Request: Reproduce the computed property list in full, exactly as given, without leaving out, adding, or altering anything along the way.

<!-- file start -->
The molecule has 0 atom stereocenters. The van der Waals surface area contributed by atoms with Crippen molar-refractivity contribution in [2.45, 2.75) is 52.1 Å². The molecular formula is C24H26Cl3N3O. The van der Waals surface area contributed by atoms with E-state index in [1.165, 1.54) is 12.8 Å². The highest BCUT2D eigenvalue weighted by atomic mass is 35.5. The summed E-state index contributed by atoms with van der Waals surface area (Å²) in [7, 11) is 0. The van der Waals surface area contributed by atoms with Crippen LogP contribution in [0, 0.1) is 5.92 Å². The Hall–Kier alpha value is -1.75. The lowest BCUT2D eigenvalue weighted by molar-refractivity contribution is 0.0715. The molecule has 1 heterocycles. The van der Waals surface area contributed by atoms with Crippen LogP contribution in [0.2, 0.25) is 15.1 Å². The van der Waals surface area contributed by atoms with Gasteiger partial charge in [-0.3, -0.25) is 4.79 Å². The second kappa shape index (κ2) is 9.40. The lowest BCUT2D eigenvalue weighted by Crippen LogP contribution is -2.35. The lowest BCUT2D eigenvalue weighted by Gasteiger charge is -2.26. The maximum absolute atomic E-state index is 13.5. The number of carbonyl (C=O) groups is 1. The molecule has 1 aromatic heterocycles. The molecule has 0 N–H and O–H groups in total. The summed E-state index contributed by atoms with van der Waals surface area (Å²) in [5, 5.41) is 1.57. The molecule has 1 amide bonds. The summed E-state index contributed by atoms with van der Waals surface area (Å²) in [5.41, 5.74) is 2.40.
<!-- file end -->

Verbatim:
The molecule has 0 atom stereocenters. The van der Waals surface area contributed by atoms with Crippen molar-refractivity contribution in [2.45, 2.75) is 52.1 Å². The molecular formula is C24H26Cl3N3O. The van der Waals surface area contributed by atoms with E-state index in [1.165, 1.54) is 12.8 Å². The highest BCUT2D eigenvalue weighted by atomic mass is 35.5. The summed E-state index contributed by atoms with van der Waals surface area (Å²) in [7, 11) is 0. The van der Waals surface area contributed by atoms with Crippen LogP contribution in [0, 0.1) is 5.92 Å². The Hall–Kier alpha value is -1.75. The lowest BCUT2D eigenvalue weighted by molar-refractivity contribution is 0.0715. The molecule has 1 heterocycles. The van der Waals surface area contributed by atoms with Crippen LogP contribution in [0.2, 0.25) is 15.1 Å². The van der Waals surface area contributed by atoms with Gasteiger partial charge in [-0.3, -0.25) is 4.79 Å². The second kappa shape index (κ2) is 9.40. The lowest BCUT2D eigenvalue weighted by Crippen LogP contribution is -2.35. The lowest BCUT2D eigenvalue weighted by Gasteiger charge is -2.26. The maximum absolute atomic E-state index is 13.5. The number of carbonyl (C=O) groups is 1. The molecule has 1 aromatic heterocycles. The molecule has 0 N–H and O–H groups in total. The summed E-state index contributed by atoms with van der Waals surface area (Å²) in [5, 5.41) is 1.57. The molecule has 1 amide bonds. The summed E-state index contributed by atoms with van der Waals surface area (Å²) in [5.41, 5.74) is 2.40.